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Celebrating Data Privacy Day, how data fits into Bill Gates' education plan, and why "long data" deserves our attention.
Data Privacy Day and the fight against “digital feudalism”
Data Privacy Day was celebrated this week. Led by the National Cyber Security Alliance, the day is meant to increase awareness of personal data protection and “to empower people to protect their privacy and control their digital footprint and escalate the protection of privacy and data as everyone’s priority,” according to the website.
Many companies used the day as an opportunity to issue transparency reports, re-informing users and customers about how their data is used and and how it’s protected. Google added a new section to its transparency report, a Q&A on how the company handles personal user data requests from government agencies and courts.
How Amazon Web Services and Rackspace measure up; IBM's Watson goes to school; Google researches data; and what will we call really, really big data?
Here are a few stories from the data space that caught my attention this week.
Rackspace vs Amazon
As Rackspace continues to ramp up its services to compete with Amazon Web Services (AWS) — this week, announcing a partnership with Hortonworks to develop a cloud-based enterprise-ready Hadoop platform to compete against Amazon’s Elastic MapReduce — Derrick Harris at GigaOm compared apples to apples.
John Engates, CTO of Rackspace, told Harris the most fundamental difference between the two services is the level of control given to the customer. Harris writes that Rackspace’s new Hadoop services aims to give the customer “granular control over how their systems are configured and how their jobs run,” providing “the experience of owning a Hadoop cluster without actually owning any of the hardware.” Engates pointed out, “It’s not MapReduce as a service; it’s more Hadoop as a service.”
Harris also points out that Rackspace is considering making moves into NoSQL and looks at AWS’ DynamoDB service. He notes that Amazon and Rackspace aren’t the only players on any of these fields, pointing to the likes of Microsoft’s HDInsight, IBM’s BigInsights, Qubole, Infochimps, MongoDB, Cassandra and CouchDB-based services.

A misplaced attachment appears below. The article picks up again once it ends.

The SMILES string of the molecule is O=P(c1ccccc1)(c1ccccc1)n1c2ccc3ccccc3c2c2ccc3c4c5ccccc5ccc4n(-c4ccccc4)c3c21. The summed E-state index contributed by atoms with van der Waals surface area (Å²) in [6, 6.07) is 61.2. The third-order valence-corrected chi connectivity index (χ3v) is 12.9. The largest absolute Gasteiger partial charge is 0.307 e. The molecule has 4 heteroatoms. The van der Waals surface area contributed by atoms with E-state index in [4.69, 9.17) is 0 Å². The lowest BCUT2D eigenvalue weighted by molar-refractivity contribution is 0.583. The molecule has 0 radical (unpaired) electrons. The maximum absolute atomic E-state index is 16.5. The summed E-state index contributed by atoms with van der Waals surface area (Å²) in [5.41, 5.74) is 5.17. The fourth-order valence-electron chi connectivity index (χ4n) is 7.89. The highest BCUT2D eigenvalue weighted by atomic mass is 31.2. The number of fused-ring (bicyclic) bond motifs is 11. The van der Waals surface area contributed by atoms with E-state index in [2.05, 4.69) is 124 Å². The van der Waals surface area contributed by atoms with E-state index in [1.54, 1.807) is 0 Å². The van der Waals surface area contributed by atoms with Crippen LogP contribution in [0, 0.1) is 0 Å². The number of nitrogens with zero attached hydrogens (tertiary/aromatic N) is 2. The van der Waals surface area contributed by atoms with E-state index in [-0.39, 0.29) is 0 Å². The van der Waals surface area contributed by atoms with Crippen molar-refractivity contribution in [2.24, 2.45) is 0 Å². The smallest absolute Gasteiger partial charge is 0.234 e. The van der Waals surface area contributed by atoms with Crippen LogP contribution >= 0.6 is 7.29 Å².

In related news, Rackspace announced its new Cloud Networks feature this week that allows customers to design their own networks on Rackspace’s Cloud Servers. In an interview with Jack McCarthy at CRN, Engates explained the background:
“When we went from dedicated physical networks to our public cloud, we lost the ability to segment these networks. We used to have a vLAN. As we moved to OpenStack, we wanted to give our customers the ability to enable segmented networks in the cloud. Cloud Networks gives customers a degree of control over how they build networks in the cloud, whether it’s building networks application servers or for Web servers or databases.”
Engates also points out the networks are software-defined, “so customers can program their network on the fly.” You can read more about the new feature on the Rackspace blog.
Alasdair Allan on how machine learning is taking over the mainstream.
From Goodreads to Google to Orbitz, machine learning is slowly becoming part of everyday life. Alasdair Allan discusses current uses and how machine learning factors into his own robotic telescope network.